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This tool converts any file into managable Go source code. Useful for embedding binary data into a go program. The file data is optionally gzip compressed before being converted to a raw byte slice.


The simplest invocation is to pass it only the input file name. The output file and code settings are inferred from this automatically.

$ go-bindata -i testdata/gophercolor.png
[w] No output file specified. Using 'testdata/gophercolor.png.go'.
[w] No package name specified. Using 'main'.
[w] No function name specified. Using 'gophercolor_png'.
[i] Done.

This creates the testdata/gophercolor.png.go file which has a package declaration with name main and one function named gophercolor_png with the following signature:

func gophercolor_png() []byte

You can now simply include the new .go file in your program and call gophercolor_png() to get the (uncompressed) image data. The function panics if something went wrong during decompression. See the testdata directory for example input and output files for various modes.

Aternatively, you can pipe the input file data into stdin. go-bindata will then spit out the generated Go code to stdout. This does require explicitly naming the desired function name, as it can not be inferred from the input data. The package name will still default to 'main'.

 $ cat testdata/gophercolor.png | go-bindata -f gophercolor_png | gofmt

Invoke the program with the -h flag for more options.

Lower memory footprint

Using the -m flag, will alter the way the output file is generated. It will employ a hack that allows us to read the file data directly from the compiled program's .rodata section. This ensures that when we call call our generated function, we omit unnecessary memcopies.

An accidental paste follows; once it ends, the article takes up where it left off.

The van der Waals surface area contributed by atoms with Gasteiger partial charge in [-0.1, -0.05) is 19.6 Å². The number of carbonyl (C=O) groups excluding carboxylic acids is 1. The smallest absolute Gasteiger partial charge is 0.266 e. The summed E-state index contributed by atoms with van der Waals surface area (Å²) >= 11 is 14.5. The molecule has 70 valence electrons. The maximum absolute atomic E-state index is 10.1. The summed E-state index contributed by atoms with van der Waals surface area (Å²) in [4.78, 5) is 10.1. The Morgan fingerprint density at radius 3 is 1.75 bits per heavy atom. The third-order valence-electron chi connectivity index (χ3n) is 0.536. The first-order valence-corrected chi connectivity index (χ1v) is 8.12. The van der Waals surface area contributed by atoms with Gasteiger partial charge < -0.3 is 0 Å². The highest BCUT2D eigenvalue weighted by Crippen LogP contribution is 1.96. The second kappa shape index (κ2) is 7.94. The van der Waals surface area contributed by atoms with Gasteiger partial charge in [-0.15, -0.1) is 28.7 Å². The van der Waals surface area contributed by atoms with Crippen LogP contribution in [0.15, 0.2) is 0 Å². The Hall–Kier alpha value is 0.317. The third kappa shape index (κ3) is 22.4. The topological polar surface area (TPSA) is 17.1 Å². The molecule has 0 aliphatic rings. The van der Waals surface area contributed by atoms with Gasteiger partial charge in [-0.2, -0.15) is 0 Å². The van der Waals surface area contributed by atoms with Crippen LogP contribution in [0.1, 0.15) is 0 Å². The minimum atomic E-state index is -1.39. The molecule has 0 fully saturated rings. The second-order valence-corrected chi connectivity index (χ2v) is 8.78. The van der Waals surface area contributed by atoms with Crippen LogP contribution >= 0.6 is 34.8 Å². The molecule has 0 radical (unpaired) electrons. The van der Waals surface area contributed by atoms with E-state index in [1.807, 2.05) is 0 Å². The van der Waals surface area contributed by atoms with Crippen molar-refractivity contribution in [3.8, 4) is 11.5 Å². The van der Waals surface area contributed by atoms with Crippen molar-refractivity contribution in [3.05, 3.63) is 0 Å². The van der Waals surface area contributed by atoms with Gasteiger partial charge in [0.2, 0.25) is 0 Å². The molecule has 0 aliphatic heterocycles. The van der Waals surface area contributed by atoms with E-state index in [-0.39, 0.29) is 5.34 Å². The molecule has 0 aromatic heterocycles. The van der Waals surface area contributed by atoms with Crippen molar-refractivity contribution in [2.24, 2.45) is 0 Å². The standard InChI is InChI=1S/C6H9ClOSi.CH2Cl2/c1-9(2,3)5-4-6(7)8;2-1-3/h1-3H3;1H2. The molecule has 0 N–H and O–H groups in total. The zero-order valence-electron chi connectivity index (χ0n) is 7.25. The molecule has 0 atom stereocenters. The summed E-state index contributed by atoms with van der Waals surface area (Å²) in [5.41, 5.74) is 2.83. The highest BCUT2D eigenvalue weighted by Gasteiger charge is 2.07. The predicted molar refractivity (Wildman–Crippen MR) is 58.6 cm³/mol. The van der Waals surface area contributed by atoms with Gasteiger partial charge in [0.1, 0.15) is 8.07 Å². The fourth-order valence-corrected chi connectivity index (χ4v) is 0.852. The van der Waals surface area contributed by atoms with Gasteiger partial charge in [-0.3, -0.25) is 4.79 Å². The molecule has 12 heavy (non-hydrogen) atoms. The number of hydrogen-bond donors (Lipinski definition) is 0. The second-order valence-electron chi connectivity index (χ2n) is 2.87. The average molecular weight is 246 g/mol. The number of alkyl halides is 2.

The downside of this, is that it requires dependencies on the reflect and unsafe packages. These may be restricted on platforms like AppEngine and thus prevent you from using this mode.

Another disadvantage is that the byte slice we create, is strictly read-only. For most use-cases this is not a problem, but if you ever try to alter the returned byte slice, a runtime panic is thrown. Use this mode only on target platforms where memory constraints are an issue.

The default behaviour is to use the old code generation method. This prevents the two previously mentioned issues, but will employ at least one extra memcopy and thus increase memory requirements.

For instance, consider the following two examples...

This would be the default mode, using an extra memcopy but gives a safe implementation without dependencies on reflect and unsafe:

func myfile() []byte {
    return []byte{0x89, 0x50, 0x4e, 0x47, 0x0d, 0x0a, 0x1a}

Here is the same functionality, but uses the .rodata hack. The byte slice returned from this example can not be written to without generating a runtime error.

var _myfile = "\x89\x50\x4e\x47\x0d\x0a\x1a"

func myfile() []byte {
    var empty [0]byte
    sx := (*reflect.StringHeader)(unsafe.Pointer(&_myfile))
    b := empty[:]
    bx := (*reflect.SliceHeader)(unsafe.Pointer(&b))
    bx.Data = sx.Data
    bx.Len = len(_myfile)
    bx.Cap = bx.Len
    return b

Optional compression

When the -u flag is given, the supplied resource is not GZIP compressed before being turned into Go code. The data should still be accessed through a function call, so nothing changes in the usage of the generated file.

This feature is useful if you do not care for compression, or the supplied resource is already compressed. Doing it again would not add any value and may even increase the size of the data.

The default behaviour of the program is to use compression.


A small utility that generates Go code from any file. Useful for embedding binary data in a Go program.







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